Apart from the obvious visual blight, the environmental cost of building so many wind turbines would be enormous.
As Andrew Montford notes in a report for the Global Warming Policy Foundation called Green Killing Machines, nothing damages the environment quite like a wind farm.
The impact on bats is thought to be particularly serious, with turbines causing pressure waves that make their lungs implode. One recent study raised the possibility that whole populations of some bat species might be threatened. Birds, and particularly raptors, may collide with turbines: direct collision might cause 20 avian fatalities per turbine per year although considerably higher numbers have been mooted.
By coincidence, yesterday I found myself driving past the Prince of Wales’s country house near Tetbury in the Cotswolds, a strong competitor for the most beautiful area of England.
I drove through valley after valley of idyllic, unspoiled countryside, interrupted only by the occasional chocolate box village of honey-coloured stone with ducks and moorhens being photographed by Chinese tourists who clearly couldn’t believe somewhere quite so perfect-looking could actually exist.
This is the kind of place where you choose to live if, like the Prince of Wales, you are very, very rich. His net worth has been estimated at around $400 million — not unusual for a climate change alarmist.
From multimillionaire Leo Di Caprio to multimillionaire Al Gore, multimillionaire Sir David Attenborough to multimillionaire Tom Steyer, from multimillionaire Sir Richard Branson to multimillionaire Emma Thompson, environmentalism is a hugely attractive religion which enables you to achieve two perfectly wonderful things simultaneously.
First, it enables you to parade your moral virtue by showing that even though you are disgustingly rich you are still in fact an incredibly caring person.
Second, it means you can lecture the revolting lower orders on how they should live their lives and you can campaign to make everything more expensive and miserable for them, as Sir David Attenborough did earlier this week when he urged that air tickets should be hiked up. Obviously, people like Attenborough will go on flying regardless because they’ll still be able to afford it whatever environmental levies are imposed. But stopping other people from doing it will mean that airports and holiday destinations will be less crowded, just as Mother Gaia intended.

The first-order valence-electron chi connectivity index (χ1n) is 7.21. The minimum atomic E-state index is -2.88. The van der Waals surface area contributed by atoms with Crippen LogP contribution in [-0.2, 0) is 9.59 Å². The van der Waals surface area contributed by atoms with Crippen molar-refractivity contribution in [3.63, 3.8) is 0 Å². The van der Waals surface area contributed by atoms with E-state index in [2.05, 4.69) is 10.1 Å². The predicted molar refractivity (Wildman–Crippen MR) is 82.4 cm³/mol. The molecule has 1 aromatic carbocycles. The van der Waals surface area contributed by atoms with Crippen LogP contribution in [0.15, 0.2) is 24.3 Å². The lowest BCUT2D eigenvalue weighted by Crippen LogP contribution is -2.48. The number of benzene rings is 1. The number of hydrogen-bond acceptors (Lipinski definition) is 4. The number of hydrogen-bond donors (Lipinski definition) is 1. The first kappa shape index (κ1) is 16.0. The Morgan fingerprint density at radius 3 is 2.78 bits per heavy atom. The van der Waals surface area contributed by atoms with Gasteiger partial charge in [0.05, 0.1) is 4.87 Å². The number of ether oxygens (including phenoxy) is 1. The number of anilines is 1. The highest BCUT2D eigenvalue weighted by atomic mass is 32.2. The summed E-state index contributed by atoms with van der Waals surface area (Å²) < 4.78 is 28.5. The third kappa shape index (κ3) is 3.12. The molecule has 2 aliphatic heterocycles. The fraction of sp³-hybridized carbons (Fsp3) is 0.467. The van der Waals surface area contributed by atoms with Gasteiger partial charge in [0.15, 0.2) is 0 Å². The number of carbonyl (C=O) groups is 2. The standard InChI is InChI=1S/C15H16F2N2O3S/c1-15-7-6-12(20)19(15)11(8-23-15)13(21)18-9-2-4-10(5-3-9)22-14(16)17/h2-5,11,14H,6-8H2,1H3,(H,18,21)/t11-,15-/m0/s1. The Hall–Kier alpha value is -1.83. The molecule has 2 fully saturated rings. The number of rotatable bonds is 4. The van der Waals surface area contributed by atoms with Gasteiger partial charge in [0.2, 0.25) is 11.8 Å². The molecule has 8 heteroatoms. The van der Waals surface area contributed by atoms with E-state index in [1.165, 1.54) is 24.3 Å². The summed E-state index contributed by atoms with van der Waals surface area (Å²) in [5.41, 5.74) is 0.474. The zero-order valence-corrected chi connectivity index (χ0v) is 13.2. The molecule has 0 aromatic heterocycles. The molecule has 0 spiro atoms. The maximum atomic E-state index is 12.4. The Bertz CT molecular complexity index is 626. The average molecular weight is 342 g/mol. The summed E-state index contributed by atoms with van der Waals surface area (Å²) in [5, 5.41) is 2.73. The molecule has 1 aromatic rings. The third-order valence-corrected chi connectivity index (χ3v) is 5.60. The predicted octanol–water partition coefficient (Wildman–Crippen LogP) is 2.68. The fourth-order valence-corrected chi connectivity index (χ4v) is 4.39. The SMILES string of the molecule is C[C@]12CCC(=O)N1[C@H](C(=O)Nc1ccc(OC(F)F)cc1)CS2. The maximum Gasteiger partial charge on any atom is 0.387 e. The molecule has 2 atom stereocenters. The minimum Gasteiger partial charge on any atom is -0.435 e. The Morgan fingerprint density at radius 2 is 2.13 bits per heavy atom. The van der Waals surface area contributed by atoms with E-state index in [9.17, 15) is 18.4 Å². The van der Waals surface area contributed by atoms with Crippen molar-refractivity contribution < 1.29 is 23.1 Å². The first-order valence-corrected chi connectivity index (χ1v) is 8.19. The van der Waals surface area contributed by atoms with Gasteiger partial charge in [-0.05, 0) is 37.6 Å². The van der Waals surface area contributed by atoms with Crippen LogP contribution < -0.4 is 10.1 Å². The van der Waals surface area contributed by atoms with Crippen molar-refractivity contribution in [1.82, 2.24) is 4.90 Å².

Anyway, as I drove through Prince of Wales country, marvelling at the deliciousness of the views, I wondered how many of the people living on the gorgeous private estates in which the Cotswolds abounds share Prince Charles’s views on the environment. Quite a few I suspect. I know of one super-rich hedge fund manager who has donated to Extinction Rebellion, for example, which strikes me as a classic example of the cognitive dissonance to which the super-rich seem prey. On the one hand they are clever enough and, presumably, capable of sufficient due diligence to have been able to have made vast fortunes; on the other, all their powers of discernment, intelligence and research appear to have left them when it comes to the issue of climate change.
How are we going to get it into their thick, overprivileged heads that the Net Zero carbon dioxide by 2050 targets for which they are so passionately advocating will destroy everything they hold dear?
They’ll only learn, I think, when they finally get what it is they’ve been asking for:
Piles of shredded raptors landing with a thud on the estates around Balmoral, sliced and diced by wind turbines.
Solar farms and wind farms obliterating every last stretch of the Cotswolds.
Wading birds driven forever out of the Severn Estuary by a tidal barrier.
Their cleaning ladies, gardeners, and grooms turning up to work in tears because their parents have just frozen to death in fuel poverty.
They won’t like it. But by then it will be far too late.
Prince Charles once again changes his global warming doom deadline
PRINCE CHARLES: ‘Climate change’ root cause of Syrian war:
No, Prince Charles, Climate Change Is NOT Responsible For Syria Or ISIS